Manifestation miracle

How to Live a Better Story, from Best-Selling Author Donald Miller

Advice on keeping your passion new and fresh and original and beautiful and meaningful


You probably know Donald Miller from his New York Times best-selling books Blue Like Jazz (which was also developed into a major motion picture), A Million Miles in a Thousand Years and most recently, Scary Close.
I became a Donald Miller fan when I first read Blue Like Jazz in college, so I grew nervous as I approached his office in Franklin, Tennessee. I was greeted by Miller’s COO, Tim Schurrer, the ex-Apple chief of staff, who was as cool as you’d expect a chief of staff poached from Apple to be. My heart beat a little faster as I studied the ultra-hip converted loft space for the best interview spot.
The space had been Miller’s home base as he transitioned from author to entrepreneur, founding Storyline and Story Brand—Storyline a website and conference company that helps people “live a better story,” and Story Brand a consulting firm that helps brands like Pantene, Lincoln and Chick-fil-A refine their message and grow their businesses.
My anxiety subsided, though, when Miller walked in. He is as warm and gracious in person as you would think from reading his books. We chatted and laughed as he was fitted with a mic, just like a pro who’d done it hundreds of times.
So, how did a humble memoir writer become the CEO of a branding firm that consults Procter & Gamble brands? That’s what we sat down to talk about, and as we did, I realized just how much we can learn about success from Donald Miller.
Are you an aspiring author, or maybe a hopeful entrepreneur? Here are a few things he’s learned along the way that can help you in your pursuit:
1. Get clear on your message.
That was the first step that took Miller’s struggling company to a major branding firm. “A friend of mine kind of pulled me aside and said, ‘Don, you’ve got 350 people coming to your conference and you’ve sold millions of books. Why are there so few people coming to your conference?’” Miller recalls. “I thought, This is my fault. I’m really great at communicating things in 300 pages, but I’m not very good at summarizing things.”


So Miller took his company through his seven-step story-writing process. “I filtered our communication through that process, and we went from 350 people to selling out a theater of 970. Then we went from 970 to 1,700, from 1,700 to 1,800. All of these were sellouts. In 2016 we hope to go to 7,100.”

2. Balance creativity and strategy.
Creators who find success, says Miller, have to balance sentimentality and creativity with selling and strategy. “The publishing company that is publishing your book is in business. And what that means is they have hundreds of employees that they have to pay, and when your book is late, doesn’t deliver or doesn’t sell, these wonderful people get laid off.”


He applies this combination to both his books and his business. “When you’re thinking about business, you’re waking up every day saying, Where am I losing money? Where am I making money? What do I need to focus on? When you wake up writing a book, you think, What needs to be in this chapter? What’s the point of this chapter? How can I get rid of the clutter in this chapter so people don’t get confused?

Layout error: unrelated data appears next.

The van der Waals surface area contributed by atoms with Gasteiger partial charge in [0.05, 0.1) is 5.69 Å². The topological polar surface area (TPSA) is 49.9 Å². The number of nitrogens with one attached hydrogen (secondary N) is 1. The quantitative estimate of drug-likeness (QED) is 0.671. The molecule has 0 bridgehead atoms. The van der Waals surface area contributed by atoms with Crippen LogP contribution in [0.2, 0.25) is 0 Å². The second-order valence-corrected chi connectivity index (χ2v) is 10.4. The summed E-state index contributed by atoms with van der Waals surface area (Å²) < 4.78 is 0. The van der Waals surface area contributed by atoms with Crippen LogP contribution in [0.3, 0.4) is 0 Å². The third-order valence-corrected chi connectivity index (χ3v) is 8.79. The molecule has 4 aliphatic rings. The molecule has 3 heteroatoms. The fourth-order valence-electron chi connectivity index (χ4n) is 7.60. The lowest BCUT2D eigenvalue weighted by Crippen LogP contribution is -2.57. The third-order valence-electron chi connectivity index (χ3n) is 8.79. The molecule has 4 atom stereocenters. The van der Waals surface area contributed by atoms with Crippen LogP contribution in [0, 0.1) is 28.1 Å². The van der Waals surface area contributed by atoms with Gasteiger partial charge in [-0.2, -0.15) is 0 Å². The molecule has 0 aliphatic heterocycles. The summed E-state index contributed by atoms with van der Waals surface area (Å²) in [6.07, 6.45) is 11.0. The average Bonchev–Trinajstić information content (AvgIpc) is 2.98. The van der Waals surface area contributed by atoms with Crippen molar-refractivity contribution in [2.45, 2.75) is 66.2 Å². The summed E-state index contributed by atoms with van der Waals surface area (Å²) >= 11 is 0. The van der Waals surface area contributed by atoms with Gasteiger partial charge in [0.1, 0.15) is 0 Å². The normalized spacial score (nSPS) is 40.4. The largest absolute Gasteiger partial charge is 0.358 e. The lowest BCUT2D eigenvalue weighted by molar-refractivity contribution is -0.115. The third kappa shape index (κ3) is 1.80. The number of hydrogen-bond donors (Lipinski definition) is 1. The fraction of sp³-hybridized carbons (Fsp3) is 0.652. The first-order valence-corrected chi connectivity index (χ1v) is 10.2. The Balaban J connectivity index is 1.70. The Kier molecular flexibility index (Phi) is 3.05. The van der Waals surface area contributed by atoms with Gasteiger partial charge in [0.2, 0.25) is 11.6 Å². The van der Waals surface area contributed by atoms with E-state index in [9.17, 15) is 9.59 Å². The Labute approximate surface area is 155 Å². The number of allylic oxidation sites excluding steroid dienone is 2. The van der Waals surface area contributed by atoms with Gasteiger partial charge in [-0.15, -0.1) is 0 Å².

3. Fight insecurities with results.

We all feel like rookies at the beginning of a new endeavor or when transitioning from one space to another as Miller did. I asked how he dealt with the intimidation when his first branding client was Pantene, and I loved his answer. “There’s one way to fight through that, and it’s very, very important: What you’re offering has to work. It just has to work. When it starts working and you see it working and the results are verified, that’s when you gain confidence.”
4. Give up control to grow.
First, Miller recommends you hire out your liabilities, hire people smarter than you and try to only hire revenue-producing positions at the beginning. Then let the people you hire run with it. “My strengths were that I was a visionary. I was very passionate. I was very driven. But I was not terribly interested in details and not going to be around because I’m traveling so much,” he says. “So, I hired Tim to run my company. That was really scary because I looked at Tim’s salary, what we were going to pay him, and we hardly had it in our account. I was counting on Tim bringing in more money. Within a short period of time, he was bringing in way more than his salary, and that was fantastic.”
5. Keep yourself motivated.
Anyone building a small business or a passion project, according to Miller, “knows the frustration of having to get up every day and push that cart up the hill.” But it’s up to you, he continues. “The thing just is not going to happen without your drive and your passion, and keeping that up is the hardest part. Keeping something new and fresh and original and beautiful and meaningful on the table at all times is the pressure.” He quickly follows this up, assuring me that he truly loves what he does, saying “Again, there’s such an upside to this that it’s hard to even call that a downside.”


His love for his work—telling his stories while helping others tell their stories—probably explains why he’s become so successful. “The best part, and I think it’s what every writer wants, is that I get to be heard…. It’s a twofold blessing. One, I got to be heard. Two, as I got older and matured, I got to give other people a voice so they could be heard. That’s the daily thing I get to wake up and feel super-satisfied about.”